Charles SimsThe C4C crystal ball has established a pretty good track record over the past few weeks. It gave us the successful predictions of Tom Brady’s immediate resurgence, Tim Wright’s breakout, Storm Johnson’s relevance, and Zach Mettenberger’s timetable for being named the starter. We’ve reached a point in the season where unless there’s a significant injury, crystal ball predictions are hard to come by because teams have long settled into their personnel decisions and depth charts. With Buffalo’s injuries to both CJ Spiller and Fred Jackson, the obvious hot adds this week are Bryce Brown and Anthony Dixon… but if you missed the boat, I’ve looked deep into the crystal ball to pull out a consolation prize who could potentially become extremely useful. Enter: Rookie Charles Sims of the Buccaneers. The Bucs are a mess right now. Heading into this season, many thought they were in for a turnaround season, but some ugly early season losses and a difficult pre-bye schedule has them spiraling out of control. They made the mistake of going after Josh McCown when they already had a better option on their roster in Mike Glennon. They’ve also stayed committed to Doug Martin as their running back even though he’s proven himself ineffective. He rushed for a paltry 3.6 yards per carry last year, and that number is down to a ridiculously horrible 2.9 this year. Making matters worse, they’ve been playing from behind often and he’s severely lacking as a pass protector. Bobby Rainey has shown flashes, but he’s clearly not an every down, every week back. If Rainey is available, he’s worth a roster spot in the short term because he’s clearly their best running option at the moment, but the smart money speculative add is Charles Sims. Sims’ 6’0 215 pound frame is more prototypical than the 5’9 Martin or 5’8 Rainey, and his excellent pass catching skills prompted the Bucs to draft him 69th overall. However, Sims isn’t just a pass catching back. In his 4 college years between Houston and West Virgina, he averaged a robust 5.9 yards per carry. He’s a guy whose rushing yardage totals won’t initially blow you away, especially if the Bucs continue to mix in Rainey and Martin behind that suspect offensive line, but he’s a versatile back capable of racking up combined yards from scrimmage between his rushing touches and receptions out of the backfield. Let’s take a look at his impressive college resume:

Sims NCAA Stats

His yardage totals in rushing or receiving don’t jump off the screen at you, but when you combine it into total yardage, his seasons average out to 12 games, 1400 total yards, and 13 TDs. That’s almost 120 yards from scrimmage per game between his rushing and receiving yards. He also has a couple 200 yard rushing games to his credit. Suddenly he has your attention, huh? Well, before you rush right out to pick him up before finishing this article, keep in mind that he comes with a couple caveats:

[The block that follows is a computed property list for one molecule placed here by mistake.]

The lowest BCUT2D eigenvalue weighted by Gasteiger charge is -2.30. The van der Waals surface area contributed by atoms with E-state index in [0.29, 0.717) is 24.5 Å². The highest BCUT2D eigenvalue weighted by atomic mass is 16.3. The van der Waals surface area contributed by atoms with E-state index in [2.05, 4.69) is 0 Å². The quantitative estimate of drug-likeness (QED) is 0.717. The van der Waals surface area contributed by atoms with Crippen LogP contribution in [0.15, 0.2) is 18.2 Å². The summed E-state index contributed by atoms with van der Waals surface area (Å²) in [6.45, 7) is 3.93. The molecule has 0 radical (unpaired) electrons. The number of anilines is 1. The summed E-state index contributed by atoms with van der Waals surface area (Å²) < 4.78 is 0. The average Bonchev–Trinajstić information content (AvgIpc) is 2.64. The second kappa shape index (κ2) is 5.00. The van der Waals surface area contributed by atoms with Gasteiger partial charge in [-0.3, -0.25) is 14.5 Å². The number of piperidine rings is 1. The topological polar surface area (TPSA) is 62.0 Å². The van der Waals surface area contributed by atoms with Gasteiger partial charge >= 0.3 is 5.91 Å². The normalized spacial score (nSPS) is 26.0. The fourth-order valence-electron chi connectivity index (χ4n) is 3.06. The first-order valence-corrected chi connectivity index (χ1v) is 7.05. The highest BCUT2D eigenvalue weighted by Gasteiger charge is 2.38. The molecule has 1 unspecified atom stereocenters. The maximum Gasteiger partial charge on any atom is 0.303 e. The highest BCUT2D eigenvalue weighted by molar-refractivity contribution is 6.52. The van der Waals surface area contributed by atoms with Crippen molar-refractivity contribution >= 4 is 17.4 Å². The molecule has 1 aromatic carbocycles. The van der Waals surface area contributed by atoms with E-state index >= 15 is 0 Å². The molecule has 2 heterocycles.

Caveat #1: He’s coming off a pretty significant injury. He tore a ligament in his ankle and has been on the IR with a designation to return. Ligaments are tricky. They make you think they’re strong and healthy again, and then one mild wrong twist and suddenly they’re giving out like a wet noodle. So he’s not only a re-injury risk, but the Bucs may ease him into action slowly until he can prove the ankle will hold up for him.

Caveat #2: He hasn’t even practiced yet. He’s targeting next week to return to the week 9 practice field, so he may not even be ready for game action until week 10 or 11. (See *Edit at end of article)

So basically, you’ve got yourself a guy who might not even see the field for 2 to 3 more weeks, and who also may be eased in slowly when he does. However, with his intriguing versatility, if you have an extra roster spot and you’re willing to make a speculative add… you may find yourself with a very useful running back down the stretch and during the playoffs. By the time he hits the field, the Bucs will be so far into the toilet that they’ll have no reason not to see what they have in him. If he can prove his ankle is healthy, he could very well take the reigns and never look back. A few years back I made a speculative add in a keeper league of a similar running back because I liked his yards per rush averages and pass catching ability. That running back? Jamaal Charles. He went on to become arguably the best all around running back in the league and help carry me to multiple titles, so whenever I see a chance to look deep into the crystal ball and catch lightning in a bottle, I jump all over it. Sims comes with some obvious risks and skepticism, but he has the potential to become a consistent yards from scrimmage producer between his rushing and receiving ability.

Side Note: Another speculative add worth taking a shot on if he’s available in your league is Ray Rice. His suspension appeal hearing is set for the first week in November, and he could be reinstated and signed by any team in mid-November. Numerous teams, including the entire AFC East, could use his services and may be willing to take a chance on him.

~Jamie Capria

*Edit 10/23: This article was submitted at 7am yesterday (Wednesday) morning. Later that day, Sims returned to the practice field, so there’s a good possibility that he could play as soon as week 9.

Canadarm Cancer Technology


New Technology Could Help Save Lives

Technology that has been used in space aboard the International Space Station and the space shuttle has found a new life saving application here on Earth.

The same technology that is used in the robotic Canadarm, which was developed by the Canada Space Agency, will be used to help perform biopsies of breast legions to determine whether or not they are cancerous. It can be used inside an MRI, and it’s so precise that it can guide a needle to within a millimeter of the desired location. This means the procedure is less invasive and causes less trauma, pain, and bruising. It will also allow the radiologist to view the procedure in real time.